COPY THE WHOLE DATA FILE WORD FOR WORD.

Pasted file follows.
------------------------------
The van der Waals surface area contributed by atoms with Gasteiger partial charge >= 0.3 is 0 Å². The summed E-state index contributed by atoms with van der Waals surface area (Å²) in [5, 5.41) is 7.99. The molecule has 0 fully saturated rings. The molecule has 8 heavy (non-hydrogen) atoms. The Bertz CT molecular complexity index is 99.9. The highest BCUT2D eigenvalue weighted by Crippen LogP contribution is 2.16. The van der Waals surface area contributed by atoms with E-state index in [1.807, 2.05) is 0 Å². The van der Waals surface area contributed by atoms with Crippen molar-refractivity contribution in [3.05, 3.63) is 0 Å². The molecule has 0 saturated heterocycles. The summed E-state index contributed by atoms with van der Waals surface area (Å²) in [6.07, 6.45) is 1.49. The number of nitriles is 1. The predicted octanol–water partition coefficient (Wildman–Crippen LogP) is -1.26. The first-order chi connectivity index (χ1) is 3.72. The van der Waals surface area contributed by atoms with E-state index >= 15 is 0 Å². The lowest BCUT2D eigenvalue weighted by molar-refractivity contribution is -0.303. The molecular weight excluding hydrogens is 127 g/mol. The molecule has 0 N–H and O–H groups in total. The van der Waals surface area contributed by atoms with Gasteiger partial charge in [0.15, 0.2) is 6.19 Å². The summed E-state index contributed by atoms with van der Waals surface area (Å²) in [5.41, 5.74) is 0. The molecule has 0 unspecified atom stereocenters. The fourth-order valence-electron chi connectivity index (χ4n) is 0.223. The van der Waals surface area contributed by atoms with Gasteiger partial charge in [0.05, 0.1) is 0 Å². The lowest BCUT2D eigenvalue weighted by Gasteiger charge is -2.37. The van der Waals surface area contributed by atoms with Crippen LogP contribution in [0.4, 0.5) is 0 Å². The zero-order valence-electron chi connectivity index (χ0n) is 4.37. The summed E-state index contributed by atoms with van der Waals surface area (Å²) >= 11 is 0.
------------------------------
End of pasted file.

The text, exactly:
The van der Waals surface area contributed by atoms with Gasteiger partial charge >= 0.3 is 0 Å². The summed E-state index contributed by atoms with van der Waals surface area (Å²) in [5, 5.41) is 7.99. The molecule has 0 fully saturated rings. The molecule has 8 heavy (non-hydrogen) atoms. The Bertz CT molecular complexity index is 99.9. The highest BCUT2D eigenvalue weighted by Crippen LogP contribution is 2.16. The van der Waals surface area contributed by atoms with E-state index in [1.807, 2.05) is 0 Å². The van der Waals surface area contributed by atoms with Crippen molar-refractivity contribution in [3.05, 3.63) is 0 Å². The molecule has 0 saturated heterocycles. The summed E-state index contributed by atoms with van der Waals surface area (Å²) in [6.07, 6.45) is 1.49. The number of nitriles is 1. The predicted octanol–water partition coefficient (Wildman–Crippen LogP) is -1.26. The first-order chi connectivity index (χ1) is 3.72. The van der Waals surface area contributed by atoms with E-state index >= 15 is 0 Å². The lowest BCUT2D eigenvalue weighted by molar-refractivity contribution is -0.303. The molecular weight excluding hydrogens is 127 g/mol. The molecule has 0 N–H and O–H groups in total. The van der Waals surface area contributed by atoms with Gasteiger partial charge in [0.15, 0.2) is 6.19 Å². The summed E-state index contributed by atoms with van der Waals surface area (Å²) in [5.41, 5.74) is 0. The molecule has 0 unspecified atom stereocenters. The fourth-order valence-electron chi connectivity index (χ4n) is 0.223. The van der Waals surface area contributed by atoms with Gasteiger partial charge in [0.05, 0.1) is 0 Å². The lowest BCUT2D eigenvalue weighted by Gasteiger charge is -2.37. The van der Waals surface area contributed by atoms with Crippen LogP contribution in [0.4, 0.5) is 0 Å². The zero-order valence-electron chi connectivity index (χ0n) is 4.37. The summed E-state index contributed by atoms with van der Waals surface area (Å²) >= 11 is 0.